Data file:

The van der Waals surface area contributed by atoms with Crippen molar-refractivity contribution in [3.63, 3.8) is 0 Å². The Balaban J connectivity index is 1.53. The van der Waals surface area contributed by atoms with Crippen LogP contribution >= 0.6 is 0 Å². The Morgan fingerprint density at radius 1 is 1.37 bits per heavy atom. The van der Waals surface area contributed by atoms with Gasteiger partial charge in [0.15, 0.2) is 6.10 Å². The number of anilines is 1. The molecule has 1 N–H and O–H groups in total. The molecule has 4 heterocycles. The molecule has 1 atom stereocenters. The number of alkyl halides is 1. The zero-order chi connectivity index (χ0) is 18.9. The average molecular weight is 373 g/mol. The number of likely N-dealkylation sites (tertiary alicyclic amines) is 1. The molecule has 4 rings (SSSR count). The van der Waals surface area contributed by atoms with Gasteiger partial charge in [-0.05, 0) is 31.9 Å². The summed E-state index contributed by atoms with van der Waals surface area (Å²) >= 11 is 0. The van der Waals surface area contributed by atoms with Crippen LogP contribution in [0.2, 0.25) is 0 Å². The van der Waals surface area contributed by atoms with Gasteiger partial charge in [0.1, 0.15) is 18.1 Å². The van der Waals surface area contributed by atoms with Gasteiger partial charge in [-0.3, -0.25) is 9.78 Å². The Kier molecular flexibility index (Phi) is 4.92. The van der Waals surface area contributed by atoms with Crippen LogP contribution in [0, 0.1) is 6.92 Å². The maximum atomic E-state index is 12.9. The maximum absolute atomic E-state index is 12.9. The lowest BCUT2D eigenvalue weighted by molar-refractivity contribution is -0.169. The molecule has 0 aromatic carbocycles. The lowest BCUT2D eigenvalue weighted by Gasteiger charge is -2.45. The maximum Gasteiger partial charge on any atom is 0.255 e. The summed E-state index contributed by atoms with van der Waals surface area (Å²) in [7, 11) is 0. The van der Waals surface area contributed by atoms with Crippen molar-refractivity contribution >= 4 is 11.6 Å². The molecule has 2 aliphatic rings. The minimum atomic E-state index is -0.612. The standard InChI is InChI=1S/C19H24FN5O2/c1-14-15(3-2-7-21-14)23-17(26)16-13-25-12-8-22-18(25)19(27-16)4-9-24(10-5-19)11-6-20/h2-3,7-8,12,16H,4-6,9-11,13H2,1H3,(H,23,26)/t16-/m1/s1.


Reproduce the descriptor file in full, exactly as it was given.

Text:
The van der Waals surface area contributed by atoms with Crippen molar-refractivity contribution in [3.63, 3.8) is 0 Å². The Balaban J connectivity index is 1.53. The van der Waals surface area contributed by atoms with Crippen LogP contribution >= 0.6 is 0 Å². The Morgan fingerprint density at radius 1 is 1.37 bits per heavy atom. The van der Waals surface area contributed by atoms with Gasteiger partial charge in [0.15, 0.2) is 6.10 Å². The number of anilines is 1. The molecule has 1 N–H and O–H groups in total. The molecule has 4 heterocycles. The molecule has 1 atom stereocenters. The number of alkyl halides is 1. The zero-order chi connectivity index (χ0) is 18.9. The average molecular weight is 373 g/mol. The number of likely N-dealkylation sites (tertiary alicyclic amines) is 1. The molecule has 4 rings (SSSR count). The van der Waals surface area contributed by atoms with Gasteiger partial charge in [-0.05, 0) is 31.9 Å². The summed E-state index contributed by atoms with van der Waals surface area (Å²) >= 11 is 0. The van der Waals surface area contributed by atoms with Crippen LogP contribution in [0.2, 0.25) is 0 Å². The van der Waals surface area contributed by atoms with Gasteiger partial charge in [0.1, 0.15) is 18.1 Å². The van der Waals surface area contributed by atoms with Gasteiger partial charge in [-0.3, -0.25) is 9.78 Å². The Kier molecular flexibility index (Phi) is 4.92. The van der Waals surface area contributed by atoms with Crippen LogP contribution in [0, 0.1) is 6.92 Å². The maximum atomic E-state index is 12.9. The maximum absolute atomic E-state index is 12.9. The lowest BCUT2D eigenvalue weighted by molar-refractivity contribution is -0.169. The molecule has 0 aromatic carbocycles. The lowest BCUT2D eigenvalue weighted by Gasteiger charge is -2.45. The maximum Gasteiger partial charge on any atom is 0.255 e. The summed E-state index contributed by atoms with van der Waals surface area (Å²) in [7, 11) is 0. The van der Waals surface area contributed by atoms with Crippen molar-refractivity contribution >= 4 is 11.6 Å². The molecule has 2 aliphatic rings. The minimum atomic E-state index is -0.612. The standard InChI is InChI=1S/C19H24FN5O2/c1-14-15(3-2-7-21-14)23-17(26)16-13-25-12-8-22-18(25)19(27-16)4-9-24(10-5-19)11-6-20/h2-3,7-8,12,16H,4-6,9-11,13H2,1H3,(H,23,26)/t16-/m1/s1.